Install Gloo Mesh Enterprise

Gloo Mesh Enterprise is the paid version of Gloo Mesh including the Gloo Mesh UI and multi-cluster role-based access control. To complete the installation you will need a license key. You can get a trial license by requesting a demo from the website.

In a typical deployment, Gloo Mesh Enterprise uses a single Kubernetes cluster to host the management plane while each service mesh can run on its own independent cluster. This document describes how to install the Gloo Mesh Enterprise management plane components with both meshctl and Helm. We recommend using Helm to install Gloo Mesh in a production environment as it offers rich customization.

A conceptual overview of the Gloo Mesh Enterprise architecture can be found here.

Installing with meshctl

Install the latest version of meshctl. Make sure to add meshctl to your PATH (see Windows, macOS, or Linux for specific instructions). For more information, see meshctl CLI.

curl -sL https://run.solo.io/meshctl/install | sh

Installing Gloo Mesh Enterprise with `meshctl` is a simple process. You will use the command `meshctl install enterprise` and supply the license key, as well as any chart values you want to update, and arguments pointing to the cluster where Gloo Mesh Enterprise will be installed. For our example, we are going to install Gloo Mesh Enterprise on the cluster currently in context. First, let's set a variable for the license key.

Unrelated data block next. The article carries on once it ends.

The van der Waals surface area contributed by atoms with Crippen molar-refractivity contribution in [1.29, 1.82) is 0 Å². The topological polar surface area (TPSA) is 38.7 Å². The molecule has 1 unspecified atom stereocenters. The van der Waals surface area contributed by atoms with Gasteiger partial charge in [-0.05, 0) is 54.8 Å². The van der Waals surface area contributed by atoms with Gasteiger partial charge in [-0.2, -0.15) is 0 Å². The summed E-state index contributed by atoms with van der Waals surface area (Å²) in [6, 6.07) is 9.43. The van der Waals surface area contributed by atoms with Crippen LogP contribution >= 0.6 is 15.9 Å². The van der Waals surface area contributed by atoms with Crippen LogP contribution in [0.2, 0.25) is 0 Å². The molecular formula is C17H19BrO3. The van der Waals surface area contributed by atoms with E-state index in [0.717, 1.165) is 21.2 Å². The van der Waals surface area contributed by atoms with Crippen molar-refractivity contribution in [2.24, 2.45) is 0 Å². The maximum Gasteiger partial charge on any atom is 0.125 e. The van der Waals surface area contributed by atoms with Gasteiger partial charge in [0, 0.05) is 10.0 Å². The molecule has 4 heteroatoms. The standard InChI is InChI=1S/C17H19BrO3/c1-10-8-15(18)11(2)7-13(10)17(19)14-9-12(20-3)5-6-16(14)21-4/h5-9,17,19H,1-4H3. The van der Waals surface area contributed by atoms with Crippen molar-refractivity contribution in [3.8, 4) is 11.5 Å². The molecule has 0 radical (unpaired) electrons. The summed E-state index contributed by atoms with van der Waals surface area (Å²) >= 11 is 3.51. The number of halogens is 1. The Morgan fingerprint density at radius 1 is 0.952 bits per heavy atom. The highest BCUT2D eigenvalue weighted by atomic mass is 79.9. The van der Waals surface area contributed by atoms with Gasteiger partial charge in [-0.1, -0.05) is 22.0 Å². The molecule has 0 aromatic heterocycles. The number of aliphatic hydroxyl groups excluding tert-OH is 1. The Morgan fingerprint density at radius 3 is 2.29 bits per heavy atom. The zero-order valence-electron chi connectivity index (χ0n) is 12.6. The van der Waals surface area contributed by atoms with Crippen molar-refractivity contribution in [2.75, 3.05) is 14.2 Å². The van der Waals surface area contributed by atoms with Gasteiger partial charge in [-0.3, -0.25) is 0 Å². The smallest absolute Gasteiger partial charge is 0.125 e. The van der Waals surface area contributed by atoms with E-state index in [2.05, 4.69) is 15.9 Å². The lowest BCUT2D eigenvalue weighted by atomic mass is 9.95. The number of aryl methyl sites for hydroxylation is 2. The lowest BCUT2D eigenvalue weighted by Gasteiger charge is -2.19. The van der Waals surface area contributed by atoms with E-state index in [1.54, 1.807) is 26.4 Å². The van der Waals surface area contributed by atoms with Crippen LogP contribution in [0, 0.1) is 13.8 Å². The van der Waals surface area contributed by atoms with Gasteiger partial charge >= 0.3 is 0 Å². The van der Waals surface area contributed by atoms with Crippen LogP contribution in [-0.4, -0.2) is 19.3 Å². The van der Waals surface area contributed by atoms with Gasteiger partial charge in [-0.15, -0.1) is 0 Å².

```shell
GLOO_MESH_LICENSE_KEY=<your_key_here> # You'll need to supply your own key

We are not going to change any of the default values in the underlying chart, so the only argument needed is the license key. However meshctl install enterprise is backed by the Gloo Mesh Enterprise Helm chart, so you can customize your installation with a Helm values override via the flag --chart-values-file. Review the Gloo Mesh Enterprise Helm values documentation here.

meshctl install enterprise --license $GLOO_MESH_LICENSE_KEY

You should see the following output from the command:

Installing Helm chart
Finished installing chart 'gloo-mesh-enterprise' as release gloo-mesh:gloo-mesh

The installer has created the namespace gloo-mesh and installed Gloo Mesh Enterprise into the namespace using a Helm chart with default values.

meshctl will create a self-signed certificate authority for mTLS if you do not supply your own certificates.

To undo the installation, you can simply run the uninstall command:

meshctl uninstall

Helm